Spending Bill Delays Flood Premium Increases for Some Homeowners for One Year

The Senate (72-26) joined the House of Representatives (359-67) on January 16 in passing a $1.1 trillion compromise omnibus spending bill that contains a delay for an estimated one quarter of those facing flood insurance premium increases triggered by the Biggert-Waters Flood Insurance Reform Act of 2012. Meanwhile prospects for a broader and longer four-year delay of flood insurance changes were called into question when House leadership indicated it does not support a four-year delay.

The budget language on flood insurance would block the Federal Emergency Management Agency (FEMA) from spending any money for the remainder of this fiscal year (through Sept. 30, 2014) to enforce higher premiums under Section 207 of Biggert-Waters. This section ends current “grandfathered” subsidized rates for existing policyholders who are now facing premium increases due to remapping. These properties were built in accordance with building codes at the time of construction but are now considered to be out of compliance due to new flood maps.

The amendment to the omnibus spending measure was attached in the Senate by Mary Landrieu (D-La.), Chair of the Senate’s Department of Homeland Security’s (DHS) appropriations subcommittee. The provision was also included in the House. President Obama has said he will sign he omnibus spending measure.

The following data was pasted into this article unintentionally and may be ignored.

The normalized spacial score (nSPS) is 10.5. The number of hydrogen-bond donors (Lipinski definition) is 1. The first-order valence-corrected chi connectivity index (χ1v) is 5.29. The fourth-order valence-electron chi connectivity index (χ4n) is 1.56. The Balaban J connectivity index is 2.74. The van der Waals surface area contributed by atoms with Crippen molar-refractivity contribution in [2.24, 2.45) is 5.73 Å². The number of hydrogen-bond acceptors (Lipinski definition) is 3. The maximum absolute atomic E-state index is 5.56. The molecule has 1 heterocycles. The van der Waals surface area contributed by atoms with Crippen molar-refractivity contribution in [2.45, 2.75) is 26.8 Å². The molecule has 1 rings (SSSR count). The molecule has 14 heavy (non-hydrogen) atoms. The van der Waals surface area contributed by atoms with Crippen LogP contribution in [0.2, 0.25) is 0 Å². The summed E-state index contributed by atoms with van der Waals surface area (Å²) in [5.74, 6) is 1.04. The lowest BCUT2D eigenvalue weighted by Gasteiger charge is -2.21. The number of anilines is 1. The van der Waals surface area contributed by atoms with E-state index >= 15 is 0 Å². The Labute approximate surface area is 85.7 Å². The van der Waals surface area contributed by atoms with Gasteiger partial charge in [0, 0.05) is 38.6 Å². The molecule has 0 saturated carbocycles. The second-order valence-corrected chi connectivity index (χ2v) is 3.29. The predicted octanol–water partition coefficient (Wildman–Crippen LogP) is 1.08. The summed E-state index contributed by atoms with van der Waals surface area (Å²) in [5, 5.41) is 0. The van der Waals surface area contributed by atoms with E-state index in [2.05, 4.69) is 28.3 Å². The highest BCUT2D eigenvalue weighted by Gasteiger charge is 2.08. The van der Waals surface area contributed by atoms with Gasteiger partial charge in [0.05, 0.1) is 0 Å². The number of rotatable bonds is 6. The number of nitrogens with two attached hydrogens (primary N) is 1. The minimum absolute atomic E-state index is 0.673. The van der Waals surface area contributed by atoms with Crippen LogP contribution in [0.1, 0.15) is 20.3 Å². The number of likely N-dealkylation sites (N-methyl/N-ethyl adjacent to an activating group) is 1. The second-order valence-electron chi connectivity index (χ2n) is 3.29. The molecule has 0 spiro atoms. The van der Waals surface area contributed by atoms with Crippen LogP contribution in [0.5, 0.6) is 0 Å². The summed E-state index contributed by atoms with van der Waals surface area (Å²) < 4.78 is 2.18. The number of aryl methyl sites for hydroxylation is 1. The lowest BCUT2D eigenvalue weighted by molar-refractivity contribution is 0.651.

Meanwhile, the Homeowner Flood Insurance Affordability Act that Landrieu, Sen. Robert Menendez (D-N.J.) and Rep. Bill Cassidy (R-La.) sponsored, which would delay most of the increases resulting from the 2012 Biggert-Waters flood insurance reform law for four years, is scheduled for a cloture vote in the Senate on January 27.  House Speaker John Boehner told The Associated Press that the House of Representatives will not consider a four-year delay in flood insurance reforms and premium increases. However, Boehner said the House may consider some flood insurance changes “in the weeks and months ahead that both help homeowners and protect taxpayers.”

Source: PIA News

Damn that Ice Dam!

Principal versus Primary Home: Flood Insurance Changes in 2014